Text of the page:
It is the fundamental, go-forward plan for our government. It is making sure we continue on the path of growing jobs. We have 900,000 net new jobs since the end of the recession. That is pretty incredible. That is the best job growth record in all the G7 countries.

Obviously what we are doing is working. We need to stay on that plan and make sure we support families directly in a number of the measures that are in the budget. There is a piece in here to help caregivers stay home and look after their disabled family members.

These are important things to Canadians. However, the most important thing to Canadians is to make sure we continue with this plan, continue to grow the economy, and make this the best country on earth to live in.

Economic Action Plan 2013 Act, No. 1 May 2nd, 2013

Mr. Speaker, as the question was being put, I was reminded by the chair of the finance committee that not only is that where most of the work is done but that it is done clause by clause, not just in the finance committee but at all committees.

Everyone can substitute in on those committees, and I would encourage the hon. member for Saanich—Gulf Islands to do the same thing, to sub in on a committee so she actually has an opportunity to hear the witnesses who appear on different clauses.

Hon. members in this House, and especially at committee, have ample time to debate all of these and to hear witnesses come forward. They have more time than they have had in the past, I would suggest, except for our last budget bill, for which we had an incredible amount of time. I would encourage them to get on with this process.

Economic Action Plan 2013 Act, No. 1 May 2nd, 2013

Mr. Speaker, ridiculous is a pretty harsh word, but since I am not the first one to use it, what would be ridiculous is to see the opposition vote against $30 million for housing in Nunavut.

That would be ridiculous. The people of Nunavut need new housing. With the issues up there with property ownership, with fee simple, it is necessary that the Government of Canada step forward to help those individuals.

It would also be ridiculous to see palliative care deprived of $3 million to help develop a palliative care plan that would help end-of-life patients all across this country.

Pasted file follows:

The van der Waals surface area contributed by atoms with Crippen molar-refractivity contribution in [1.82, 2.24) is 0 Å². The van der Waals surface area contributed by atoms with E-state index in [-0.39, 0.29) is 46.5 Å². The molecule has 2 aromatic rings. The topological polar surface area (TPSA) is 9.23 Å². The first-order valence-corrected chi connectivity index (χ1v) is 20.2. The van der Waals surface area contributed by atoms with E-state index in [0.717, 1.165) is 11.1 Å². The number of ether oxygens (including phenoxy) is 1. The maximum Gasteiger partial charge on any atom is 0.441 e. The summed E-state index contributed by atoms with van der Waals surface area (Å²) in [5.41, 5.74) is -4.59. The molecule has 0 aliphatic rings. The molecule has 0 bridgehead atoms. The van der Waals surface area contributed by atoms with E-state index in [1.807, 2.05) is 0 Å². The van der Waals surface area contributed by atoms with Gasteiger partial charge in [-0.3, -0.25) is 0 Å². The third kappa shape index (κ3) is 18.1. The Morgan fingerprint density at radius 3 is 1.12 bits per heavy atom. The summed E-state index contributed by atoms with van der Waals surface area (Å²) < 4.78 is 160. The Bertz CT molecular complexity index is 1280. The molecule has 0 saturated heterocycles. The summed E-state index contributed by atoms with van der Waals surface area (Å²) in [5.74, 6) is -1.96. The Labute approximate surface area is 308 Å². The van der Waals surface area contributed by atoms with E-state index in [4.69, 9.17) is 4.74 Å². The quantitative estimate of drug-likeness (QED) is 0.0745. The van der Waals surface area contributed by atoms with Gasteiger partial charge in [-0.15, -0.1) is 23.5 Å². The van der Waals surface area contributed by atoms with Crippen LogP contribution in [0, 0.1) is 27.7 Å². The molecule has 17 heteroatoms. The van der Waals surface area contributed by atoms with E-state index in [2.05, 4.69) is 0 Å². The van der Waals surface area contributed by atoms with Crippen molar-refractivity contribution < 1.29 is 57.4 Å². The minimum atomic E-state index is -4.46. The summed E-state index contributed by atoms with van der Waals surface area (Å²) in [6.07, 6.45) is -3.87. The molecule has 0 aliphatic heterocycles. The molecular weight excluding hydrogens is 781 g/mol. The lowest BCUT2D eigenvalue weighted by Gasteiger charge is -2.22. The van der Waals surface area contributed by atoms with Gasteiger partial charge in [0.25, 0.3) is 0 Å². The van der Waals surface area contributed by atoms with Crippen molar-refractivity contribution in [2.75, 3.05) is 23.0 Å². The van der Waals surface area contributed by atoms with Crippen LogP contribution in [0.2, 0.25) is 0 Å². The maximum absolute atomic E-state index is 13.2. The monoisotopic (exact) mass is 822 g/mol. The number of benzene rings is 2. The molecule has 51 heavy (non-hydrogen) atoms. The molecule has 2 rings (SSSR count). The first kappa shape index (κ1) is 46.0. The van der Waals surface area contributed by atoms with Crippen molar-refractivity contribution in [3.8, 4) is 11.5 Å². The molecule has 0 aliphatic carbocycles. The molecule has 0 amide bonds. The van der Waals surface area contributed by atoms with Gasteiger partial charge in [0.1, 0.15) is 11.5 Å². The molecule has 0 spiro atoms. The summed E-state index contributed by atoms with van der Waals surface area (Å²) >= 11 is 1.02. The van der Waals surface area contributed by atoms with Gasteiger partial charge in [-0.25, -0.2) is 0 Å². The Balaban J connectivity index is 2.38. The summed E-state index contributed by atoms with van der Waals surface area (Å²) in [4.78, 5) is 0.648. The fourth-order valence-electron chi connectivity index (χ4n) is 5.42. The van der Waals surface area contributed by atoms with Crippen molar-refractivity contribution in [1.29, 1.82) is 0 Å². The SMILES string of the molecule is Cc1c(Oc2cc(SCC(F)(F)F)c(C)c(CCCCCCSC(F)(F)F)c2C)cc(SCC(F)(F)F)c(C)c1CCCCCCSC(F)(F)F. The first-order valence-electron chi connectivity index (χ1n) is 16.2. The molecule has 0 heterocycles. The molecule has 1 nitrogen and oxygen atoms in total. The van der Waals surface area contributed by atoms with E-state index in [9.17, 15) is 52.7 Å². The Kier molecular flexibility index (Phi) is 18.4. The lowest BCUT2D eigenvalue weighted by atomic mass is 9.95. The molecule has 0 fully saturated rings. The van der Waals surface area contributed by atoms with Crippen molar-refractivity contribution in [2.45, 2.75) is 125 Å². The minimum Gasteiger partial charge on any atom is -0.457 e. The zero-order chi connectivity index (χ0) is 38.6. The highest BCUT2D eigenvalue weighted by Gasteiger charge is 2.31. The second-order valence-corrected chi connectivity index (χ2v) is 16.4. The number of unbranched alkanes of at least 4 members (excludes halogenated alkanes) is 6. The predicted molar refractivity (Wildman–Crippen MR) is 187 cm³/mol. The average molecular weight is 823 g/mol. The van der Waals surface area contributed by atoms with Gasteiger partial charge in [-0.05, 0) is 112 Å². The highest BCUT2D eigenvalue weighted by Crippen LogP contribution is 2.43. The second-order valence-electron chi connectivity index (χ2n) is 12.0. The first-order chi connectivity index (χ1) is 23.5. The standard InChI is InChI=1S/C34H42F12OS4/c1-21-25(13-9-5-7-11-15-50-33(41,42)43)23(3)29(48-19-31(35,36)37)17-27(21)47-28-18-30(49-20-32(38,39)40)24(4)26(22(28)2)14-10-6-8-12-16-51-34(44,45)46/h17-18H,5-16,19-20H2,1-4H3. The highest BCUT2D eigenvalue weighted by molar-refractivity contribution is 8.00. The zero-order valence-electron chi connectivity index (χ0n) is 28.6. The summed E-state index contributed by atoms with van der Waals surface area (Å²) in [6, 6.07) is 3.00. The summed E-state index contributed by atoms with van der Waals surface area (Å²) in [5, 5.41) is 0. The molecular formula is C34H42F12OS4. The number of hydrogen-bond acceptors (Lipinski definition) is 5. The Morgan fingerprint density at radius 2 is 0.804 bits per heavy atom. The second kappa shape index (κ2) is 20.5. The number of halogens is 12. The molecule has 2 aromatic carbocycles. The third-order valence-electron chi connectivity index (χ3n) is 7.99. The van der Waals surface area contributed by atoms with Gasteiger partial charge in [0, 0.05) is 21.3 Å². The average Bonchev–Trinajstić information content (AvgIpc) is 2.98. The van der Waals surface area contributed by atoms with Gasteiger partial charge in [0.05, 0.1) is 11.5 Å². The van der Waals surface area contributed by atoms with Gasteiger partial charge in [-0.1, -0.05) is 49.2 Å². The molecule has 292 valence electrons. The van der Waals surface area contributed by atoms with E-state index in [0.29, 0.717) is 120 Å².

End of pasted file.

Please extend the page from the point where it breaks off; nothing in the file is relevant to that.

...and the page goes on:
I certainly hope the NDP members would take a second look at those sorts of pieces that are in this budget, which are important to Canadians, and I hope they would actually support them.

Economic Action Plan 2013 Act, No. 1 May 2nd, 2013

Mr. Speaker, with no disrespect meant to my hon. colleague from Saanich—Gulf Islands, she had 30 seconds or perhaps a minute—I was not timing it—to ask me a substantive question about this, to follow the debate, instead of asking what I hear so often from the NDP, a process question. There are a lot of things in this piece of legislation that could be discussed, a lot of positive things that Canadians are waiting for. They are urgently asking us to get this done. I refer to the funding for Genome Canada. Also, the mandate of the Nature Conservancy of Canada will soon expire, and it is looking for the replenishment that we have set out in the bill to help preserve natural lands all across this country. The Nature Conservancy is hoping we get this done as soon as possible.

Economic Action Plan 2013 Act, No. 1 May 2nd, 2013

Mr. Speaker, I actually thought I was going to get a question about motorcycle helmets, not hockey helmets, but that is fair enough.

We made certain that hockey helmets are exempt protective headgear. Protective headgear was a definitional issue, so we made sure that hockey helmets were part of that. I hope the hon. member did not actually have a copy of the budget implementation bill last week, because it only tabled in the House recently.

There has been plenty of time, and this points out something very important. The hon. member was able to stand in his place and ask questions on that. I would encourage other members to do the same in the four days after today. The best use of their time would be to ask questions about what is actually in budget implementation act 1.